USA TODAY US Edition

Despite regime’s grip, Syrians rally on

Forces gun down seven protesters

- By Mona Alami Special for USA TODAY

BEIRUT — With uprisings all over the Arab world, opponents of the Syrian regime of dictator Bashar Assad called for their own “Days of Rage” protests in a handful of cities in early February. Marchers turned out in only one town, and they were beaten by the notorious Syrian secret police, who took away and imprisoned dozens of protesters. It did not end there. Protests have been taking place all over Syria in the past few weeks. Despite emergency laws that for nearly 50 years have banned public gatherings, the number of people attending is growing, as are their complaints.

On Wednesday, Syrian forces gunned down seven protesters hiding in a mosque in the southern city of Daraa, bringing to 13 the number of protesters killed by Syrian security forces in recent days. The killings came a day after hundreds of people marched against the government for a fifth consecutiv­e day.

“The protests are a sign that a new generation of Syrians is becoming aware of their right to freedom, dignity and equal rights. They are increasing­ly edu- cated and interconne­cted,” said Bashar al-Ayssami, a member of the Syrian opposition residing in Washington.

Assad has said his country is immune from uprisings because he is in touch with the people. Opponents say the calm in Syria compared to places like Egypt and Libya has more to do with brutal repression of the people and the media than Assad’s leadership.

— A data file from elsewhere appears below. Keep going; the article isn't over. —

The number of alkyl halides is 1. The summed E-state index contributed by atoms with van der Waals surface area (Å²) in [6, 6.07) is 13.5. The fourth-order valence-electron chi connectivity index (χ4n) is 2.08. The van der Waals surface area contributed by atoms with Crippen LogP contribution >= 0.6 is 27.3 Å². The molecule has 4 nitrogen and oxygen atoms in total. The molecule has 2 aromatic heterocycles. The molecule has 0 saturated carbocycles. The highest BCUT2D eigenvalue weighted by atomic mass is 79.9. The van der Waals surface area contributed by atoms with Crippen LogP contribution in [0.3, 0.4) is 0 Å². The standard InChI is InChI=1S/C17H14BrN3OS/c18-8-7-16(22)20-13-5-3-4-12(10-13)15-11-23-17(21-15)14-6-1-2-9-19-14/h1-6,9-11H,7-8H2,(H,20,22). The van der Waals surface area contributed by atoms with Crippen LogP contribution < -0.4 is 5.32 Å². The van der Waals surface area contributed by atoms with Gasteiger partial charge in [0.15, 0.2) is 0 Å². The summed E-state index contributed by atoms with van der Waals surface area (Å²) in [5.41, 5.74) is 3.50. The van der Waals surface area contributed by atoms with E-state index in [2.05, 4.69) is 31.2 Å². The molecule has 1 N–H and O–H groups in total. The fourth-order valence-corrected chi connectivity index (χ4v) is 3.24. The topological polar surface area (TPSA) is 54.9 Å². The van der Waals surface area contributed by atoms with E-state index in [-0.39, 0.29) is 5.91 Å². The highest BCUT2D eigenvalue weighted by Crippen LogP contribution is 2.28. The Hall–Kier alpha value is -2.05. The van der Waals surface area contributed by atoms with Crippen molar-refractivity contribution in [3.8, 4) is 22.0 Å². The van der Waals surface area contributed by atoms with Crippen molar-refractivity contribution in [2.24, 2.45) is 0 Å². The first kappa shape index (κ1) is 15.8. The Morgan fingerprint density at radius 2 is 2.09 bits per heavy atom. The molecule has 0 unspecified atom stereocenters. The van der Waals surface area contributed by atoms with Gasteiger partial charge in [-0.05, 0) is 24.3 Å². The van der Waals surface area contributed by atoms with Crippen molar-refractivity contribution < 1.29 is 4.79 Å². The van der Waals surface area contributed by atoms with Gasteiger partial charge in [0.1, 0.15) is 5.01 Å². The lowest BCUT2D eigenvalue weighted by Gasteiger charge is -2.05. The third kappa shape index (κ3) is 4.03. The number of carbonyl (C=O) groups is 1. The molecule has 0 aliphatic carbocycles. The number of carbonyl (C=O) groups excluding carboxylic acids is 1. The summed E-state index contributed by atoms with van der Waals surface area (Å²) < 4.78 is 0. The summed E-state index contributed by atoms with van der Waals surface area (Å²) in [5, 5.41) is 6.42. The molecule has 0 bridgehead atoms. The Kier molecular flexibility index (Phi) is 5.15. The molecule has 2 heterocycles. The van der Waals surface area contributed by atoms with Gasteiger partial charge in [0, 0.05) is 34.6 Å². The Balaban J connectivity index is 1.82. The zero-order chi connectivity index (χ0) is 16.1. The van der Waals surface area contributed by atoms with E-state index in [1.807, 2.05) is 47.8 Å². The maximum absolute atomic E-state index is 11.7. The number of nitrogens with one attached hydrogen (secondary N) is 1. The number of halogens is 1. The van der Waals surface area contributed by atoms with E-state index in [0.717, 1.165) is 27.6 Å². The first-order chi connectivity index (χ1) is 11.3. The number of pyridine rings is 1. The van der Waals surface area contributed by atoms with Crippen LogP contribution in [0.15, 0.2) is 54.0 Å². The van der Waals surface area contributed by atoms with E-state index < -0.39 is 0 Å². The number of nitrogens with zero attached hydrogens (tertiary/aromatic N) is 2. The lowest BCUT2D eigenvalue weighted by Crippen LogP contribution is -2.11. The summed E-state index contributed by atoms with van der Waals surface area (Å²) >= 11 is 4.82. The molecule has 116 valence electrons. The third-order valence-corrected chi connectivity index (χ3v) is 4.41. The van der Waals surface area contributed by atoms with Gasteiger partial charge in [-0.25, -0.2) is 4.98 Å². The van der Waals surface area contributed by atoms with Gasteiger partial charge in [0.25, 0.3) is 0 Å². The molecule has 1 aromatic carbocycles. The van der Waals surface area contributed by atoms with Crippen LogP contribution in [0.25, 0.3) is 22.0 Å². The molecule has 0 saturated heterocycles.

“These protests are significan­t, because they are happening at all,” said Andrew Tabler, a researcher at the Washington Institute for Near East Policy.

Like many other Arab dictatorsh­ips, Syria has been ruled by one family for decades and has sought to keep its place by inheritanc­e of power and brutality.

Assad’s father, Hafez Assad, cameto power in a 1971 coup as a member of the Baath Party, an Arab political movement that purged Arab nations of Western influence and tried to unite them under socialist systems. It was the same party through which SaddamHuss­ein gained power in Iraq.

Hafez Assad maintained power for nearly 30 years, during which he was ruthless against his perceived enemies. In one of the greatest slaughters in the modern Middle East, Assad ordered the army to bombard the town of Hama in 1982 to crush a revolt by the Muslim Brotherhoo­d. An estimated 17,000 to 40,000 people were killed, according to the U.S. State Department.

When Hafez died in 2000, his son Bashar returned from London, where he had been studying ophthalmol­ogy, and was installed as president of this country of 22 million. He continues his father’s practice of jailing opponents, according to the State Department. He has also been accused by the United States of facilitati­ng the movement of terrorists into Iraq and of trying to build a secret nuclear plant that was destroyed by the Israelis in 2007.

Anger among Syrians has also become widespread because of poverty, high unemployme­nt, inflation and the lack of freedoms. There are thousands of political prisoners in Syrian jails, and major opposition groups are banned. The government also blocks access to several Internet sites and maintains strict control of the media.

Activist Haytham al Maleh said in an interview last week that more than 4,000 political detainees were rotting in Syrian jails.

The fear and isolation that have kept the people quiet for years has eroded over the past few months because of uprisings elsewhere in the Arab world and because of the effects of news channel al-Jazeera and the social media, said Joshua Landis, associate professor and director of the Center for Middle East Studies at the University of Oklahoma.